UConn held off the Kentucky charge to hold a 35-31 lead at the break. During the season and tournament, Connecticut had a record of 25-3 when leading at the half.

Aaron Harrison and the Wildcats came out attacking in the second half as the young guard opened scoring in the half with a three followed by a driving layup to pull Kentucky within one point.

DeAndre Daniels struggled throughout the game. Whether it was due to inconsistent minutes because of foul trouble or the bright lights in the big game, Daniels was 3-10 from the field after a tip in with 12:18 left in the half.

The tip-in sparked a 9-2 run that saw the Huskies extend their lead to 48-39.

James Young seemed to be the only Wildcat willing to take it to the teeth of the UConn defense. Young scored six in a row for the Wildcats including an absolute monster dunk in traffic that resulted two points and a foul shot.

The dunk woke up his teammates and Kentucky ripped off an 8-0 run to pull back within one at 48-47 with seven minutes to play in the 2013-2014 season.

UConn once again turned to it’s senior leaders. Napier hit a 3 to stem the tide. The 3 would prove to be his last points of the game, but with 22 already in the game, few could have asked for more from the exceptional guard.

After a Randle layup, Giffey hit another 3 to put the UConn lead back to five.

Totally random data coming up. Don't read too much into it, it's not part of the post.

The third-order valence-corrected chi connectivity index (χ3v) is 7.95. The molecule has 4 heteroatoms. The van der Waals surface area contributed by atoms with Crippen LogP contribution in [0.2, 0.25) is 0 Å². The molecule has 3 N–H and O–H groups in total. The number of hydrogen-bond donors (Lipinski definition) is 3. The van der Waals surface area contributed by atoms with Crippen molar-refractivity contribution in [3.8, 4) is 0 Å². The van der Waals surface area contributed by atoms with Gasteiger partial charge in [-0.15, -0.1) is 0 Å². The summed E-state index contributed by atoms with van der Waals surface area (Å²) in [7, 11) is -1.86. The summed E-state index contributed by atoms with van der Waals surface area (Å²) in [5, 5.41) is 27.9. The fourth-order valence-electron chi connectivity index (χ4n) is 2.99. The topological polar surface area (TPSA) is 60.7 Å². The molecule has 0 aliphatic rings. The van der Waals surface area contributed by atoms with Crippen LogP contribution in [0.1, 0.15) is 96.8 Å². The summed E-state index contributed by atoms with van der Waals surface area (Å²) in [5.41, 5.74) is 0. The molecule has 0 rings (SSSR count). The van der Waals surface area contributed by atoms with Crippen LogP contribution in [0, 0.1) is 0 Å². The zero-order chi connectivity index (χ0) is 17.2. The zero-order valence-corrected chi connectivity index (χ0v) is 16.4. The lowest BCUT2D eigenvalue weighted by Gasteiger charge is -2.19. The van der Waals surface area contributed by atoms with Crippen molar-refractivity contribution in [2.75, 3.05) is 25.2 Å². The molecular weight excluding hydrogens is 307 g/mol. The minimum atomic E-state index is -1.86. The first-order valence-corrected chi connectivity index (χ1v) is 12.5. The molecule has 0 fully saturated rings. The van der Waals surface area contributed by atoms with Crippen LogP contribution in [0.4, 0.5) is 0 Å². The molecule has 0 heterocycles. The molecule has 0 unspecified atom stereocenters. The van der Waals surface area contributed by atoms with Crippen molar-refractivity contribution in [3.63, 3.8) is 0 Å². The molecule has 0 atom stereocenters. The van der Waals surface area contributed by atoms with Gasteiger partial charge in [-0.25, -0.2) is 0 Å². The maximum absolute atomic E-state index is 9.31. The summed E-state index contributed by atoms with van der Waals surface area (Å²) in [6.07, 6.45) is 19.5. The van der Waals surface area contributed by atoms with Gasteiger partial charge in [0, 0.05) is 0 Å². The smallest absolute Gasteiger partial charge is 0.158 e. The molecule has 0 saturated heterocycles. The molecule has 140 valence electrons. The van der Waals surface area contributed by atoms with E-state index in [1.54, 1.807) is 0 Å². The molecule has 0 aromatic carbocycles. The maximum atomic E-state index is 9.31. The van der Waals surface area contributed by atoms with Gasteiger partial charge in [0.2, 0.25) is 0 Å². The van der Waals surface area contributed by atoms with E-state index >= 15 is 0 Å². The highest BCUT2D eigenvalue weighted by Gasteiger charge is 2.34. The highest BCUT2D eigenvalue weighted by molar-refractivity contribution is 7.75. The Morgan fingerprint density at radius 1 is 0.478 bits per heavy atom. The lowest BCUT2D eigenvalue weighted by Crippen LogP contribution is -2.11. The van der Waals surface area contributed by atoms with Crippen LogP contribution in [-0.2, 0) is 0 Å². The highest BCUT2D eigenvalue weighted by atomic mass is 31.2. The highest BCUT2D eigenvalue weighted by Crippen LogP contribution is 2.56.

Ryan Boatright hit jumper and Poythress responded for the Wildcats with yet another putback dunk. Poythress was fouled on the follow but was unable to hit the free throw.

The line was a source of woe for the WIldcats. The Poythress miss brought Kentucky to 13-24 from the so-called charity stripe. Contrast that with the Huskies going a perfect 10-10 from the line.

A Daniels layup in traffic gave UConn a seemingly insurmountable six-point lead at 58-52 with 2:47 left.

Kentucky missed four of their final five shots as the Connecticut defense held and the UConn Huskies prevailed for their fourth men’s basketball championship in the last 15 years.

Shabazz Napier was named as the tournament’s Most Outstanding Player and deservedly so.

The senior guard joined fellow Huskie Kemba Walker, Derrick Rose and Larry Bird as the only players to score 125 points, grab 25 rebounds, and dish out 25 assists in the tournament.

Connecticut became the first team to win the title and be perfect from the free throw line. UConn also set the record for highest free throw percentage in the tournament with a minimum of three games played at 87.8 percent.

Connecticut is also just the second team in tournament history to win its Elite Eight game, Final Four game and National Championship game while holding each of its opponents below 60 points.

In the end, the Huskies and Shabazz Napier proved that senior leadership does count for something.

It was an impressive run from a team that seemingly came out of nowhere to plant their flag at the college basketball mountaintop.